Council hopefuls Chris Tindal, Joel Dick, Susan Gapka
Ten people running in city election to fill Coun.Rae’s shoes
By Kris Scheuer
(Written Feb. 26 for Town Crier)
The race to replace outgoing city councillor Kyle Rae is the busiest in the city.
With no incumbent, Toronto Centre-Rosedale Ward 27 has attracted 10 registered candidates so far. Here are mini-profiles of three of the people running in this ward: Joel Dick, Chris Tindal and Susan Gapka.
Candidate Joel Dick says living in the ward for over a decade has helped him gain knowledge about local concerns.
“It’s a remarkably diverse ward,” says the litigation lawyer, who volunteers as a referee with youth hockey.
One issue that needs attention is bringing more economic development business opportunities to the George Street between Carlton Street and Queen Street East, he said.
He also favours the plan to redevelop Jarvis Street by reducing it from five traffic lanes to four in order to accommodate bike lanes.
“I hope to move the discussion beyond the bike versus the car,” said Dick, who has done casework for a student run legal clinic as well as pro bono work for the Child Advocacy Project.
He also endorses Toronto’s Transit City plan for eight new light rail transit lines including ones along Don Mills Road and Finch Avenue.
Dick said his degrees in political science, international relations and peace studies will help him build consensus on issues at city hall.
“At the end of the day, people can reach common ground when you work hard enough at it,” said Dick, who was a school trustee candidate in 2006 municipal race.
Candidate Chris Tindal is running to make a difference.
“I think the decisions a councillor makes over the next four years will be with us for a lifetime,” said the 28-year old. “We are building the city for the next generation.”
He said a large part of the job for the local rep is focused on development in this dense downtown Ward 27. He wants to focus on having new office space in the city built closer to transit.
“I think everyone wants to get to and from work in a convenient way,” said Tindal who has lived in the ward for a decade.
He said he is a member of Auto Share, commutes by bike in the summer, uses transit regularly and is also a pedestrian. He’d like to see people get away from the bike vs. car rhetoric.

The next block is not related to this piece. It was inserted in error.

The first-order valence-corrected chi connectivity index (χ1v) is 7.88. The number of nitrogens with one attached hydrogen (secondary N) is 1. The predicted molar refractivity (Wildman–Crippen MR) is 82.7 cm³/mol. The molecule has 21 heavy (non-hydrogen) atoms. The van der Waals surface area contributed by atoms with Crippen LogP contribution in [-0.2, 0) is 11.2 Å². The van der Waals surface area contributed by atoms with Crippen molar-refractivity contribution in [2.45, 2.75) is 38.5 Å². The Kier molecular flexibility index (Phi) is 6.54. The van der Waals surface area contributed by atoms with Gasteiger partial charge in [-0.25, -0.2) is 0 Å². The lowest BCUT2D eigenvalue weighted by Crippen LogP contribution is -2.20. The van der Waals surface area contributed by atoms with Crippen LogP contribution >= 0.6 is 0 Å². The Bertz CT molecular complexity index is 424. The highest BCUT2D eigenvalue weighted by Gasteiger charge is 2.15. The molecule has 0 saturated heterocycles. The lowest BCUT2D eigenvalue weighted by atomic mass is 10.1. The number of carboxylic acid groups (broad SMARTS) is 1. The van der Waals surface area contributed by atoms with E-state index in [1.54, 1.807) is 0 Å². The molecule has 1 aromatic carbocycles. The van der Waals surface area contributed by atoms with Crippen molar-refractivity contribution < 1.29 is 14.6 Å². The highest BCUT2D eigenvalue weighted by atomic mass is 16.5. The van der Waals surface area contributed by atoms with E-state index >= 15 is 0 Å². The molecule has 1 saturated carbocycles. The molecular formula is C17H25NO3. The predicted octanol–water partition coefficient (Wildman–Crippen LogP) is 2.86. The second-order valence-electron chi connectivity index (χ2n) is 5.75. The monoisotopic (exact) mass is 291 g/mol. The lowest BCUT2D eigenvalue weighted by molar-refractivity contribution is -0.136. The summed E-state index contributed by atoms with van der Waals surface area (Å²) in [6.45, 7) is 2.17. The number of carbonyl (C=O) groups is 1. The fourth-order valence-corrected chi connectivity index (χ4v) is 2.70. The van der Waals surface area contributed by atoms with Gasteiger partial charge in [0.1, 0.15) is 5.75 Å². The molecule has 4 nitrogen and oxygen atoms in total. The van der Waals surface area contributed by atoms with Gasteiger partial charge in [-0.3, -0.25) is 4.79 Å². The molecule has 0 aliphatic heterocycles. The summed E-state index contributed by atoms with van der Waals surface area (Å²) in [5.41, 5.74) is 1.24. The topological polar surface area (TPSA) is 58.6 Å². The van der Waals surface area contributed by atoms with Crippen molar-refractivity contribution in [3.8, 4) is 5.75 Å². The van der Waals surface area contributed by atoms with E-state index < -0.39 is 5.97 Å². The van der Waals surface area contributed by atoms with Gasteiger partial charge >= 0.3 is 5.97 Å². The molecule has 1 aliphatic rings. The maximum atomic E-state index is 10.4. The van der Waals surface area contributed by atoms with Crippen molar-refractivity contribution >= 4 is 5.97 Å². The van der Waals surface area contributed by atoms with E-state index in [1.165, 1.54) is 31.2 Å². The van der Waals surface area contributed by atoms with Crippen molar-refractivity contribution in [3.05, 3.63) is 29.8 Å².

“A lot of people in this ward drive but would rather not if given the option,” said Tindal. “We have to get people out of their cars with a carrot not a stick.”
If the city implemented its entire bike plan rather than a few cycling lanes here or there, it would encourage more people to commute by bike rather than car, he said.
Tindal was the federal Green Party candidate in Toronto Centre twice, so he has already met many of the people in the ward during those campaigns.
Now hopes to win the race through the sweat of his brow.
“I will work hard to make sure every single resident in this ward gets a chance to meet me and tell me their hopes and dreams,” said Tindal.
Candidate Susan Gapka is no stranger to this ward. She not only lives here, but also ran as a council candidate in Ward 27 in the 2006 race.
She has been active in the ward as an advocate for social housing and for the lesbian, gay, bisexual and transgender community.
She pays market rent in a Toronto Community Housing building. She was a tenant rep fighting for money to fix Toronto Community Housing’s $300 million capital repair backlog.
And she along with others have seen some success including the city spending $75 million towards that social housing repair backlog, the province kicking in $36 million and some cash from the feds through economic stimulus spending.
“I am feeling confident to have helped,” said 53-year-old Gapka. “There’s much more to do, but we have found a formula to something done.”
She co-founded Rainbow Health Network and Trans Health Lobby Group, which has advocated for public funding of sex reassignment surgery. The groups she works with were successful in getting the surgery re-listed as a government funded, medically necessary procedure.
“If we look at my contributions to the community and political success, just think about what I could do if I was elected as a city councillor, had a budget, staff and votes,” said Gapka, a self-identified transgendered woman.
If elected, Gapka will be the first transgendered woman on city council.
The seven other candidates registered as of Feb. 24 are: Enza Anderson, Ken Chan, Perry Missal, Ella Rebanks, Rob Salerno, Paul Spence and Simon Wookey. The Town Crier plans to profile all candidates before the Oct. 25 election.